15 Years Ago Today, The Italian Air Force Bid Farewell To The F-104 Starfighter With A Memorable Airshow At Pratica di Mare

The 9-ship formation was one of the highlights of the International F-104 Meeting in 2004.

Few months before the retirement from the active service, the Aeronautica Militare organized an airshow to bid farewell to the iconic “manned missile”.

The F-104 wrote the final chapter of its extraordinary career within the Aeronautica Militare at Grazzanise airbase, on October 30, 2004, when it undertook the last QRA (Quick Reaction Alert) service: the 24-hour shift ended on Oct. 31, at 08.25 local time, with a Tango Scramble (a Scramble for training purposes) carried out by Maj. Aurelio Covotta, commander of the 10° Gruppo (Squadron), and by Lt. Rolando Pellegrini, of the 9° Gruppo. After the two armed aircraft had landed, a very special formation took off: the leader was Gen. Pietro Valente, commander of the “Aquila” Division; number 2 Col. Vittorio Iannotta, commander of the 4° Stormo; number 3, Col. Gianpaolo Miniscalco, commander of the 9° Stormo; number 4, Maj. Giovanni Balestri, commander of the 20° Gruppo; and number 5, Gen. Settimo Caputo, Deputy Chief of Staff of Comando Squadra Aerea, who proudly wore on his flight suit the patch attesting 3,500 flying hours on the Starfighter!

One of the last F-104s taxies at Pratica di Mare on May 30, 2004. (Image credit: Author).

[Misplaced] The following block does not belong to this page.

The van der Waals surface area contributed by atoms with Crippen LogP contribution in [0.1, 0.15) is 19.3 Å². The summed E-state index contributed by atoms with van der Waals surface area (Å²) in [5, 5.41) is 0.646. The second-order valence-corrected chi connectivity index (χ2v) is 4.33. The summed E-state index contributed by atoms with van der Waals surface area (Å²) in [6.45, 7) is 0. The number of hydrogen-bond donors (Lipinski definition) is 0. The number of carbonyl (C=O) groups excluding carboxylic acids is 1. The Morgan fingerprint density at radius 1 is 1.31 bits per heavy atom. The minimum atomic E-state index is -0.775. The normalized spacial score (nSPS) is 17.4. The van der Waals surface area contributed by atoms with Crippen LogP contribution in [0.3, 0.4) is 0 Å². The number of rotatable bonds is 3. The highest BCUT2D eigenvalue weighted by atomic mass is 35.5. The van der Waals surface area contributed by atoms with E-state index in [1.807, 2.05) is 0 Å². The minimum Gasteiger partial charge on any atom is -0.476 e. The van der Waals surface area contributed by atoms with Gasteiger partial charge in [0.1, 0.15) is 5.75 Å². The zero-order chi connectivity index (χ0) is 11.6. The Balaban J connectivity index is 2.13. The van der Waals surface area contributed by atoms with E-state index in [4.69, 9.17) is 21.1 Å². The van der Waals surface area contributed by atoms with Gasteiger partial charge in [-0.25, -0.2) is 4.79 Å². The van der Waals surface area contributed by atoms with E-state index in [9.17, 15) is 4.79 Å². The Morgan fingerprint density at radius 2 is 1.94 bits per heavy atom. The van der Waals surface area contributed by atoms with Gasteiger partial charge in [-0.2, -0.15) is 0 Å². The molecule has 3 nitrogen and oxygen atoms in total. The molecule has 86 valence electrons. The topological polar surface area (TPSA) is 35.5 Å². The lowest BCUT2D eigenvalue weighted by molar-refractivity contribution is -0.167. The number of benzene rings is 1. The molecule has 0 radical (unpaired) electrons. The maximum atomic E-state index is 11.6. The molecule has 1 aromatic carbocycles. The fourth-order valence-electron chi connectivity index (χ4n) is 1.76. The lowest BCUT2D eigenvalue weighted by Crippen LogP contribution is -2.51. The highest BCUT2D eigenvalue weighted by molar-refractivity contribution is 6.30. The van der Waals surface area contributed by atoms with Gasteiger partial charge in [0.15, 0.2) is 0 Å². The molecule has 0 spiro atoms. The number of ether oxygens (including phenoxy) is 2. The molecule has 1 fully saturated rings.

The aircraft (MM6890/4-50, MM6934/9-31, MM6930/9·99, MM6876/9-39, MM6850/4-16) took off in sequence and engaged the sky field some minutes later to perform a series of fly-bys. After the last fly-by, the aircraft landed. All except one: the 9·99 of Col. Miniscalco, that flew high-speed passes in front of the public before the last one at transonic speed with a vertical climb that preceded the landing that marked the official end of the longstanding permanence of the F-104 in the front-line units of the Aeronautica Militare. This was not the very last flight of a Starfighter with the Italian Air Force, it was the last operative one as the very last one was carried out on Jul. 27, 2005, by TF-104 MM54260/RS-08 piloted by Col. Eugenio Lupinacci, commander of the Reparto Sperimentale Volo (Test Wing), with the Chief of Defence Staff, Adm. Giampaolo Di Paola, in the backseat.

While the last flight took place away from the spotlights, the public farewell had been celebrated little more than a year earlier with a big airshow held at Pratica di Mare.

The 9-99 special color leads the Frecce Tricolori display team over Pratica di Mare.

On May 30, 2004, Pratica di Mare hosted the official celebrations for the 50th Anniversary of the first flight of the Starfighter. More than 300,000 spectators attended the airshow of the International F-104 Meeting to which, the Aeronautica Militare, had invited all the pilots and ground crews belonging to the 15 nations that had been equipped with the Starfighter: besides Italy, the countries that participated were Belgium, Canada, Denmark, Germany, Greece, Jordan, Japan, Netherlands, Norway, Pakistan, Spain, Taiwan, Turkey and the United States. Participants converged to the event thanks to special shuttle flights from Ciampino airport, operated by three C-130Js of the 46^ Aerobrigata of Pisa.